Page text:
On Tuesday, Brazil’s health ministry reported 4,195 Covid-19 deaths in the past 24 hours, well above the country’s prior single-day record of 3,869 set on March 31.
Brazil has set daily death records every week since late February, and the country’s overall death toll now trails only the US outbreak. Nearly 337,000 have been killed, according to health ministry data, compared with more than 555,000 in the United States.
As soon as next week, Brazil may break the record US seven-day average for Covid-19 deaths, according to a model by the influential Institute for Health Metrics and Evaluation (IHME) at the University of Washington.
The US average for daily deaths peaked at 3,285 in January. The Brazil 7-day average is currently 2,757.
“It’s a nuclear reactor that has set off a chain reaction and is out of control. It’s a biological Fukushima,” Miguel Nicolelis, a Brazilian doctor and professor at Duke University, told Reuters.
What’s to blame?
Largely, this man: Brazilian president Jair Bolsonaro.
Bolsonaro has spent the pandemic playing down not only the risks of Covid, which he dismissed early on as a “little flu” and a media conspiracy, but also the huge death toll that has happened on his watch.
He has pushed back against mask-wearing, lockdowns and any other measure designed to limit the effects of the pandemic and has only recently and reluctantly began to tout the benefits of vaccines.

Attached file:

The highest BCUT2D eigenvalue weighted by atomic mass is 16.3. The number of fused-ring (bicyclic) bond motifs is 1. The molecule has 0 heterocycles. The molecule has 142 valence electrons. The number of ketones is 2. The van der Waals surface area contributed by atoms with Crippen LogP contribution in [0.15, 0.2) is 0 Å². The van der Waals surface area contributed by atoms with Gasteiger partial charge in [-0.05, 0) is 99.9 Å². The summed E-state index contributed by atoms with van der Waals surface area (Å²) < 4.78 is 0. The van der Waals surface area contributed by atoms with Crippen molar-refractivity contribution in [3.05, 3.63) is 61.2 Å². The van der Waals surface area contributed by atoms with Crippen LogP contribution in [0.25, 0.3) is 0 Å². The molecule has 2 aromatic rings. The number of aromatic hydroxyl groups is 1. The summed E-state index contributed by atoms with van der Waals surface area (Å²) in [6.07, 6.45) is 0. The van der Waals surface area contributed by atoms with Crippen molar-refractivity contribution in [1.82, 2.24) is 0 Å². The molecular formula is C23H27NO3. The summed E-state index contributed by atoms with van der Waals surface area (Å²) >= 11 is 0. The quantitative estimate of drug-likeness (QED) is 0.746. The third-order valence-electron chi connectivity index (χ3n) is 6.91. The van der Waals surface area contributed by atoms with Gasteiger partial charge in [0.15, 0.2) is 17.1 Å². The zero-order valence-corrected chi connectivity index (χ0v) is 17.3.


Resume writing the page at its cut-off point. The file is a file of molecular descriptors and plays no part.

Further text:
It even took an order from a Brazilian judge to make the 66-year-old wear a mask in public and he has often ventured into crowds to shake hands with his supporters.
At its current rate Brazil could reach 500,000 deaths by the end of July and pass the United States as the global leader in total deaths by the beginning of 2022.
Instead of concentrating on the pandemic, Bolsonaro has been preoccupied with shaking up his government.
His handling of the pandemic has seen his popularity slide and he is up against leftist former president Luiz Inácio Lula da Silva in the 2022 presidential election.
In a shock move, the leaders of all three branches of Brazil’s armed forces jointly resigned last week following Bolsonaro’s replacement of the defence minister, a move that fuelled widespread apprehension of a military shake-up to serve the president’s political interests.
The defence ministry reported the resignations in a statement without any reasons being given for them.
Replacements were not named, but analysts expressed fears the president, increasingly under pressure, was moving to assert greater control over the military.
“Since 1985 [when military rule ended], we haven’t had news of such clear intervention of the president with regard to the armed forces,” said Carlos Melo, a political science professor at Insper University in Sao Paulo.